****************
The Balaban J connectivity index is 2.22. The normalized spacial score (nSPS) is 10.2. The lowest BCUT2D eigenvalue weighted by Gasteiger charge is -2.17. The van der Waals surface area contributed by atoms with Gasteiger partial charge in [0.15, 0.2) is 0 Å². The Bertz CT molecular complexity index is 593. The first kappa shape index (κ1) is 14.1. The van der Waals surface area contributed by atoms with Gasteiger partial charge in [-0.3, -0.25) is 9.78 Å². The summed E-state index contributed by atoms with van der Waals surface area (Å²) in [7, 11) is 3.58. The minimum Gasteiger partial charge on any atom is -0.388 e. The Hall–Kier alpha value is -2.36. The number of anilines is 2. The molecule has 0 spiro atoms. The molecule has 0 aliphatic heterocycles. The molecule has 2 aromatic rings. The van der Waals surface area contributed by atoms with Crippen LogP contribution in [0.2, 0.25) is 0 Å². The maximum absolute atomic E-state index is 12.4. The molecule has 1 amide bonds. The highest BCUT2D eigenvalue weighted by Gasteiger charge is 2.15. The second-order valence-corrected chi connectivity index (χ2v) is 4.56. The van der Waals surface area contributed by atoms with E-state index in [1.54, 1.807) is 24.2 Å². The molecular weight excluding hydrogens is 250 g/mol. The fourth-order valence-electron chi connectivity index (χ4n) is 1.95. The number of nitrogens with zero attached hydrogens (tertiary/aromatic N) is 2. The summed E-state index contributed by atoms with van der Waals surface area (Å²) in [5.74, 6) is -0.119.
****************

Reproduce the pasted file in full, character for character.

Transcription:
The Balaban J connectivity index is 2.22. The normalized spacial score (nSPS) is 10.2. The lowest BCUT2D eigenvalue weighted by Gasteiger charge is -2.17. The van der Waals surface area contributed by atoms with Gasteiger partial charge in [0.15, 0.2) is 0 Å². The Bertz CT molecular complexity index is 593. The first kappa shape index (κ1) is 14.1. The van der Waals surface area contributed by atoms with Gasteiger partial charge in [-0.3, -0.25) is 9.78 Å². The summed E-state index contributed by atoms with van der Waals surface area (Å²) in [7, 11) is 3.58. The minimum Gasteiger partial charge on any atom is -0.388 e. The Hall–Kier alpha value is -2.36. The number of anilines is 2. The molecule has 0 spiro atoms. The molecule has 0 aliphatic heterocycles. The molecule has 2 aromatic rings. The van der Waals surface area contributed by atoms with Crippen LogP contribution in [0.2, 0.25) is 0 Å². The maximum absolute atomic E-state index is 12.4. The molecule has 1 amide bonds. The highest BCUT2D eigenvalue weighted by Gasteiger charge is 2.15. The second-order valence-corrected chi connectivity index (χ2v) is 4.56. The van der Waals surface area contributed by atoms with E-state index in [1.54, 1.807) is 24.2 Å². The molecular weight excluding hydrogens is 250 g/mol. The fourth-order valence-electron chi connectivity index (χ4n) is 1.95. The number of nitrogens with zero attached hydrogens (tertiary/aromatic N) is 2. The summed E-state index contributed by atoms with van der Waals surface area (Å²) in [5.74, 6) is -0.119.